Guest Blog by Paul Lesnik, LCSW (FL), ASW (#77706), TEP*
Long ago, when I began my journey toward becoming a psychotherapist, I experienced a magical moment; Carl Jung might have called it synchronicity – when events converge to reveal a portion of our true nature in what may appear to be a chance encounter. In that moment, the power of the arts in the healing process was revealed as I participated in my first Expressive Arts group. For me, all of who I was as a fledgling therapist and the years of working out my own issues through the creative process came together.
My 20 plus year journey has included work in Dance/Movement, Sandtray, SoulCollage®, Creative Writing and other Expressive Arts therapies on the road to Board certification in Psychodrama as a Practitioner and Trainer. Now, as I make my new home in California, I find myself again emerged in the power of image and intuition as I delve into Sandtray and reflect on its influence on my work as a Psychodrama director.
My initial love affair with Psychodrama was twofold: personally, Psychodrama brought forth psychic longings in a sometimes gentle and often revelatory way for me that talk therapy never quite resolved. I found myself knowing what was going on for me on an intellectual level, but never quite moving any of that wisdom toward resolution. Psychodrama did this. Professionally I saw all of the work I had accomplished in the art therapies come to service in the warm-up process of Psychodrama.
Sandtray (an expansion of Sandplay) is a Jungian-origin therapy credited largely to the work of Dora Kalff that utilizes miniature objects in the creation of a world in a tray of sand. Clients create a scene – nonverbal communication that explores both their internal and external worlds. Unconscious material comes forward in the same manner as when a client creates a work of art, revealing the rich inner life we each live.
As an organic extension of this exploration of the inner world, Psychodrama can help a client heal on a deeper level: art facilitates the access of repressed material and psychodrama provides the corrective action (Peterson). Much has been written on the intermodal or interdisciplinary nature of the arts and the value of utilizing more than one. Shaun McNiff, the Dean of Lesley University and one of the originators of the Expressive Arts Program there, viewed dramatic enactment as the umbrella for all the creative arts. The combination can often accomplish more than either modality can alone.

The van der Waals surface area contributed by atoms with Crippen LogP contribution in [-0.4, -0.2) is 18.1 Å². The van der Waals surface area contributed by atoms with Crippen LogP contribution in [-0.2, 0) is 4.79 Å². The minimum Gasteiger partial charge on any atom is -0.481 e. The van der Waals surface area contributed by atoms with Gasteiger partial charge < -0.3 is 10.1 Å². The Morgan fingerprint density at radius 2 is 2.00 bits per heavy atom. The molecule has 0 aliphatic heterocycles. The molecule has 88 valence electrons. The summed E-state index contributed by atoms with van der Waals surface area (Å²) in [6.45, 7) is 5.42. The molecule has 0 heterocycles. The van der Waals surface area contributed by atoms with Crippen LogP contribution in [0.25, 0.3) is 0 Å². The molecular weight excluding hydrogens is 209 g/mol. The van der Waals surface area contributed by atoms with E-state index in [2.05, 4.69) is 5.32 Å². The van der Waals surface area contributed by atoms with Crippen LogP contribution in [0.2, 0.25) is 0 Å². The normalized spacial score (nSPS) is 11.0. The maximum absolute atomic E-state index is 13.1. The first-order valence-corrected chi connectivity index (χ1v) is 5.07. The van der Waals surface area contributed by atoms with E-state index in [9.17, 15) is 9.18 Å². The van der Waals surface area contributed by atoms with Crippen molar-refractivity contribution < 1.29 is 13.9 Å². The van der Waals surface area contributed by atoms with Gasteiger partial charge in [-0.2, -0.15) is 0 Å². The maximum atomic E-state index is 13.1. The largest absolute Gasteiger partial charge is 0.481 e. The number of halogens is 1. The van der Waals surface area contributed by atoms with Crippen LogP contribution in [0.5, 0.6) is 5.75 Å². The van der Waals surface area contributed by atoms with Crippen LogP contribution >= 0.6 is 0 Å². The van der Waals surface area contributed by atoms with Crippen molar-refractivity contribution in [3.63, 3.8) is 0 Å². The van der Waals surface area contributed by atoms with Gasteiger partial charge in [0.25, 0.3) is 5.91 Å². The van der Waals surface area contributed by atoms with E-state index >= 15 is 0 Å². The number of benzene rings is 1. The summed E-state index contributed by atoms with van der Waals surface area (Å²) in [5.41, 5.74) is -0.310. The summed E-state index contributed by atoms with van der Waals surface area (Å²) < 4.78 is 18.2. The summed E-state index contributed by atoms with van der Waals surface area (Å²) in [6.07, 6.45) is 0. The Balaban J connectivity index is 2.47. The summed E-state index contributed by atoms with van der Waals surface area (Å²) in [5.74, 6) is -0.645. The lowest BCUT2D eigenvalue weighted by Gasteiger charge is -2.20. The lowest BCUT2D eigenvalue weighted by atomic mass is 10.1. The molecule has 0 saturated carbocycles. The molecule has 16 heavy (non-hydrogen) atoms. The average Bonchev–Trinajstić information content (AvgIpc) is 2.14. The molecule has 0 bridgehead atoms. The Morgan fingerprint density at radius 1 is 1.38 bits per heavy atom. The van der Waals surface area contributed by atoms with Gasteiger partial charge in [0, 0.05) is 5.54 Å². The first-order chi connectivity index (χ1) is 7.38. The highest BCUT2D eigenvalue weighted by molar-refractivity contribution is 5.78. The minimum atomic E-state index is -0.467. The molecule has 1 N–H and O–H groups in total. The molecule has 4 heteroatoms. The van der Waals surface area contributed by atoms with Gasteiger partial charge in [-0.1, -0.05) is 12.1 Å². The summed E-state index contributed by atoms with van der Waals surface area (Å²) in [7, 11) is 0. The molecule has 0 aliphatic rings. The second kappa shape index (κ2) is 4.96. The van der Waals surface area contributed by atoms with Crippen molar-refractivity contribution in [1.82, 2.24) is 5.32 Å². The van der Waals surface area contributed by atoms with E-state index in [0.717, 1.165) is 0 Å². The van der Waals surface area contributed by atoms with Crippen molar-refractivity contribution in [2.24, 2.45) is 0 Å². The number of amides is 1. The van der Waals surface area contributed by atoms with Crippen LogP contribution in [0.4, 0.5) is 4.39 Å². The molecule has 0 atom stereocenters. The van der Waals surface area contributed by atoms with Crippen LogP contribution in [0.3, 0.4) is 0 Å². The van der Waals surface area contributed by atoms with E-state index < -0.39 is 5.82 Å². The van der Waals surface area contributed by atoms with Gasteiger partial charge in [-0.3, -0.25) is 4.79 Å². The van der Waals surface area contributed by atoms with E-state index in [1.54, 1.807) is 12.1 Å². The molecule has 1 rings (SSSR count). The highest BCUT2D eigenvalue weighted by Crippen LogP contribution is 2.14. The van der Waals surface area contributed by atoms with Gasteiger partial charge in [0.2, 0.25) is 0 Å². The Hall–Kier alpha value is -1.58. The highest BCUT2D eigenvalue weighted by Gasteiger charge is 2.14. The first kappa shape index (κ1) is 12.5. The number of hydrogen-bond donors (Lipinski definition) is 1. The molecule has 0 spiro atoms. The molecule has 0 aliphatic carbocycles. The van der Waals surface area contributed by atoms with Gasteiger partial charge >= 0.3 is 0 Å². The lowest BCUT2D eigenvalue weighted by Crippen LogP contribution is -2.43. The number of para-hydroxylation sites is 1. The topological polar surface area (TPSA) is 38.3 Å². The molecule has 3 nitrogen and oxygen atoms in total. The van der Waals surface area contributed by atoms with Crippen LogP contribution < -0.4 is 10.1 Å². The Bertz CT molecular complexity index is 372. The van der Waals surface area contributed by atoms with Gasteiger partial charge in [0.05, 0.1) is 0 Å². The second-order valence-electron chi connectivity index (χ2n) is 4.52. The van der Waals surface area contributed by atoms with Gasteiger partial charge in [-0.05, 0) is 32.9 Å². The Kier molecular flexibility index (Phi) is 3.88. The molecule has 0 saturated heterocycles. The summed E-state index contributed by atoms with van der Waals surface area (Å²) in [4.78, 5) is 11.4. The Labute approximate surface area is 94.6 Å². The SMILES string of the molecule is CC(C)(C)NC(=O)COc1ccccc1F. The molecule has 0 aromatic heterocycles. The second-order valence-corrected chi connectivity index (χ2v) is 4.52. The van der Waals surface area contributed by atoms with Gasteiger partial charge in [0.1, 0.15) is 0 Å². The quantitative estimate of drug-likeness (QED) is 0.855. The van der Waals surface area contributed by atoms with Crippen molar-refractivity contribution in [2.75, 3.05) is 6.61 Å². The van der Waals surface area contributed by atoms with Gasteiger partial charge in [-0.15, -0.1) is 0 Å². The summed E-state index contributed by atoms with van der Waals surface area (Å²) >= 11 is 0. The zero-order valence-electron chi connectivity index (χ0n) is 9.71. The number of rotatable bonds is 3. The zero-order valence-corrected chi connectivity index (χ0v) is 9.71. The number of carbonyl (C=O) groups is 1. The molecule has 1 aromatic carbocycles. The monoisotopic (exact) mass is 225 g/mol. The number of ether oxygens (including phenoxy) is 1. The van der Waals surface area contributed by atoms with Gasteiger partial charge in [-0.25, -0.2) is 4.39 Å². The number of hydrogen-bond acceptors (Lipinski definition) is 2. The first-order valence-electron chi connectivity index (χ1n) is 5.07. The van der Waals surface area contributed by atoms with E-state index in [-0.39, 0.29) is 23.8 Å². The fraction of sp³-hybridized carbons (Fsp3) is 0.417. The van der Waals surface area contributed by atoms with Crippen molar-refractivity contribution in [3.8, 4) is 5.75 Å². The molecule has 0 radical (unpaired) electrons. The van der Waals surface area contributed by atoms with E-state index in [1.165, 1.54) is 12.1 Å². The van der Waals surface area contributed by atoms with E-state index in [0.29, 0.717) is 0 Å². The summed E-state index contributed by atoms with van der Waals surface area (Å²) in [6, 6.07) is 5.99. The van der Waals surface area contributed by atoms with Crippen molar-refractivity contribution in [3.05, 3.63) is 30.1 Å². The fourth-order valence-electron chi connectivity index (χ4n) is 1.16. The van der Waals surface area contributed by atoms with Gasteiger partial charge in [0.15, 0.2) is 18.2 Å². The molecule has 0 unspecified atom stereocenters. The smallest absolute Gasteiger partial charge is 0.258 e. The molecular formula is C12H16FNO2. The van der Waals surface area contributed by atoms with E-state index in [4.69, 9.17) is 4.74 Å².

Because Sandtray, like all of the Expressive Arts, is a bridge between the internal and external worlds (conscious and subconscious), objects provide emotional distance from unconscious material and allow unprocessed material to emerge in a non-threatening format. Once this material emerges, Psychodrama encourages the opportunity to concretize and explore the nature of these revelations, moving them to resolution.
In Psychodrama, Sandtray seems naturally to be a warm-up to action, but it is also an enactment. There is both an internal psychodrama occurring, as well as a relationship between the artist and their materials. It is up to us as directors to take the internal and external processes of art-making, no matter its format, to the conscious level.
There is richness in these explorations that only add to the power of our work in Psychodrama. Like the life-long fascination Jung had with alchemy – two elements coming together in an exchange that transforms – we have the opportunity to create something new in bringing any of the expressive arts and psychodrama together. In that union, we just may transform ourselves.
Paul Lesnik is available for individual, couples, family or group therapy utilizing any of the Expressive Therapies: Psychodrama, Sandtray, Sandplay or SoulCollage®. He can be reached at firstname.lastname@example.org or by phone at
*Supervised by Jean Campbell, LCSW (LCS #24550),TEP